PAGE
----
Holiday time is ROASTING time.
Whether your traditional holiday favorite roast is a turkey, prime rib, a ham, or perhaps a fancy crown rack of lamb, roasts are relatively simple to prepare, and a dramatic central focal point to any holiday table.
Roasting is a recommended cooking method for tender cuts of meat. To roast, the meat is placed on a rack in a shallow, uncovered pan and is cooked by the indirect dry heat of an oven. To keep the meat tender and to minimize shrinkage due to the evaporation of moisture, a moderately slow oven temperature of 325 °F to 350 F is most commonly recommended.
How much to buy?
If the roast you choose is bone-in, say for example a whole turkey, a bone-in prime rib or a leg of lamb, you typically need to plan for at least 1 lb. of uncooked roast per person to arrive at a finished portion size of 8-ounce servings.
For a boneless roast, such as a boneless rib eye or beef tenderloin, ¾ lb. of uncooked roast will give you a similar result per person. Of course, you should always consider going a little on the “high side” of this estimate as you may have guests who prefer a little more, or, wish a piece which is more or less well done, which requires more meat to choose from to accommodate their request.
Caring for your roast.
Unlike a beef tenderloin, most roasts come from areas that have a bit of a fat covering. Leaving a modest layer of external fat on steaks and roasts during cooking preserves their juiciness and adds additional flavor from the salinity of the fat.
Internal fat (called marbling), is also important. Look for roasts to have small specks of white fat, evenly distributed throughout the meat. This fat melts into the meat while roasting and contributes to tenderness as well as much better result overall.
Meats with very little marbling will be drier, tougher and less flavorful. Trim excessive external fat aftercooking. Also, it’s a good idea to pat your roasts dry with paper towels, then lightly spray with vegetable oil before seasoning. This will promote browning and give you better color and flavor.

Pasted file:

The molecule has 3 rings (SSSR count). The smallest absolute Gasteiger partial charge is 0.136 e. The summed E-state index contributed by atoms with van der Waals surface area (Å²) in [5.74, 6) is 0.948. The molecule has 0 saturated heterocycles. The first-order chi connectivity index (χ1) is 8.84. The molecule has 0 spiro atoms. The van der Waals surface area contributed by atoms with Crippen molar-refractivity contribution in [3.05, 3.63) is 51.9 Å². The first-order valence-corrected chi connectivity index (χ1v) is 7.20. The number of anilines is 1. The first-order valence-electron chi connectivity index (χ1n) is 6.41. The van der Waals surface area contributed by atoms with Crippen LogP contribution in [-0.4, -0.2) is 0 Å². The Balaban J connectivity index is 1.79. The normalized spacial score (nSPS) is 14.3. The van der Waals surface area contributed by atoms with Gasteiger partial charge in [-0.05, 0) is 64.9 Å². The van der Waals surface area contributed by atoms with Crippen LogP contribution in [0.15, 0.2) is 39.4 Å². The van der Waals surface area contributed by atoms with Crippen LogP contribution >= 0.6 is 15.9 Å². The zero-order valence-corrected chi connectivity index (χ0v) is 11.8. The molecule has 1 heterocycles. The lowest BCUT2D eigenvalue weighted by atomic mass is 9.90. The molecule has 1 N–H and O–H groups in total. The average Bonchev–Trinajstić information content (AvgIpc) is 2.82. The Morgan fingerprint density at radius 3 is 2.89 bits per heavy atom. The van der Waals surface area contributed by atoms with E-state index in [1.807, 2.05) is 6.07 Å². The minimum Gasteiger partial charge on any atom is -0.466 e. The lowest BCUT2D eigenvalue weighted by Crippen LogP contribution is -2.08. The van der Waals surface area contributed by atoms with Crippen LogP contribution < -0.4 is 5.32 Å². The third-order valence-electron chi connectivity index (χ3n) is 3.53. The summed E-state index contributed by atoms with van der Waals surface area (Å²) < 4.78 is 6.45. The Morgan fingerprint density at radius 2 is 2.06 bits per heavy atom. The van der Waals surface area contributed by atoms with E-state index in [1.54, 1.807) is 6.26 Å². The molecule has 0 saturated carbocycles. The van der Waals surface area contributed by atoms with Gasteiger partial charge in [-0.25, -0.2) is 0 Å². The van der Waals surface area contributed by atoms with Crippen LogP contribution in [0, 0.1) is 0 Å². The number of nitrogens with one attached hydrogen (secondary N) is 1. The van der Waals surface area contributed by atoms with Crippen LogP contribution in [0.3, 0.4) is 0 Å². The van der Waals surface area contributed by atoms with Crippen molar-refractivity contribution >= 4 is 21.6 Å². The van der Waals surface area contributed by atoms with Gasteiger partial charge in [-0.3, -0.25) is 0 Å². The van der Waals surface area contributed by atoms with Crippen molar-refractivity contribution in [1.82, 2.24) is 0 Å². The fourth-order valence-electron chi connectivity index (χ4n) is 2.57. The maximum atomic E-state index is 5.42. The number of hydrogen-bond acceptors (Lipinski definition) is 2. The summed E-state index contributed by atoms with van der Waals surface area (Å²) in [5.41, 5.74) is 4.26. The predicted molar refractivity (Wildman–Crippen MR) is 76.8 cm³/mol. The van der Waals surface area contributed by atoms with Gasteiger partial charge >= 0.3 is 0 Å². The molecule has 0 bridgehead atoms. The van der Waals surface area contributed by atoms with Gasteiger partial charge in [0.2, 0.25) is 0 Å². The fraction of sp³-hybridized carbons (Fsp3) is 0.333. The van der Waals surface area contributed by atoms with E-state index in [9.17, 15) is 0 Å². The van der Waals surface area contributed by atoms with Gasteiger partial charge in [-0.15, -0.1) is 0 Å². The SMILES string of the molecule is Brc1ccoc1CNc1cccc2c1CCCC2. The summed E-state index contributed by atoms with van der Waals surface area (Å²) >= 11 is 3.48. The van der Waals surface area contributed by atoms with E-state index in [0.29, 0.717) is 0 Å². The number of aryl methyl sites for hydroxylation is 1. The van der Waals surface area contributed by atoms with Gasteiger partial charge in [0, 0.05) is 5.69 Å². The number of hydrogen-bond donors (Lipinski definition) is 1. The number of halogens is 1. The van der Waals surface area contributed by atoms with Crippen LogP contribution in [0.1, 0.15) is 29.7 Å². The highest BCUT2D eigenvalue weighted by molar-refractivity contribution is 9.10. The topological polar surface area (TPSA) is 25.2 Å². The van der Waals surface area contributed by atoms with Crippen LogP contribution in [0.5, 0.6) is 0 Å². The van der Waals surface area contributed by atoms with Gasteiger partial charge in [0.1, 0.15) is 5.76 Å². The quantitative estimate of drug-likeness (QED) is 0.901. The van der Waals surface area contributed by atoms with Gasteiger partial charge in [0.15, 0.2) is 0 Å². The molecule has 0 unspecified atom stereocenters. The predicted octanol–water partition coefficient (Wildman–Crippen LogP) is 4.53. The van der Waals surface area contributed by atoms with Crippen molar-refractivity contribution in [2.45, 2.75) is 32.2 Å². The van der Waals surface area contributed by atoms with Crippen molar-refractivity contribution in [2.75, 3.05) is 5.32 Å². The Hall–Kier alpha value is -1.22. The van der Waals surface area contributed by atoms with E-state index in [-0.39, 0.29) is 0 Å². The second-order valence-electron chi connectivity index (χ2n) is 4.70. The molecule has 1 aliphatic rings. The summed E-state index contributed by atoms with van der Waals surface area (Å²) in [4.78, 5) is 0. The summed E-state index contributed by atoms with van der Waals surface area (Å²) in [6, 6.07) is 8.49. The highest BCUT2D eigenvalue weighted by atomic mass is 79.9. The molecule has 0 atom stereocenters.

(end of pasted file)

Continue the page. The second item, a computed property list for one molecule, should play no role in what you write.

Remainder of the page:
Marinades, rubs and seasonings
Heavily salting the exterior of your roasts before roasting won’t do much for the interior meat and, will also diminish the amount of browning you’ll get. In addition, if you intend to make a sauce, gravy or jus from the drippings, you may find the liquid too salty to enjoy as the salt will dissolve into the juices which drip off the roast while cooking.
Generally speaking, herbs and spices with a small amount of salt is the best practice and you can then add whatever additional salt you wish AFTER the meat has been carved from the roast.
Marinades, similar to brines are seasoned liquids that add flavor and in some cases, also tenderize.
Marinades are not essential to a tender and flavorful roast but they can ensure a better outcome while at the same time adding additional flavor. They are most often used with pork roasts and poultry such as chicken and turkey. The idea is that the marinade is absorbed into the flesh adding flavors while super hydrating it with a salinity similar to its natural juices so that once roasted, it’s remains juicy and tender throughout.
A tenderizing marinade contains an acidic ingredient such as lemon juice, yogurt, wine or vinegar, or a natural tenderizing enzyme found in fresh papaya, ginger, pineapple and figs. The idea here is that the acids break down the connective tissues making the roasted meats more tender.
Rubs are a blend of dry seasonings such as fresh or dried herbs and spices. They are applied to the surface of uncooked roasts and use the exterior, moisture of the meat to dissolve and transmit their flavor. Rubs, once applied, need resting time to perform their seasoning magic. Paste-type rubs often contain some oil, crushed garlic or mustard. In the end, both marinades and rubs are optional, additional flavoring components and used primarily for their flavor.
Searing is another great tip.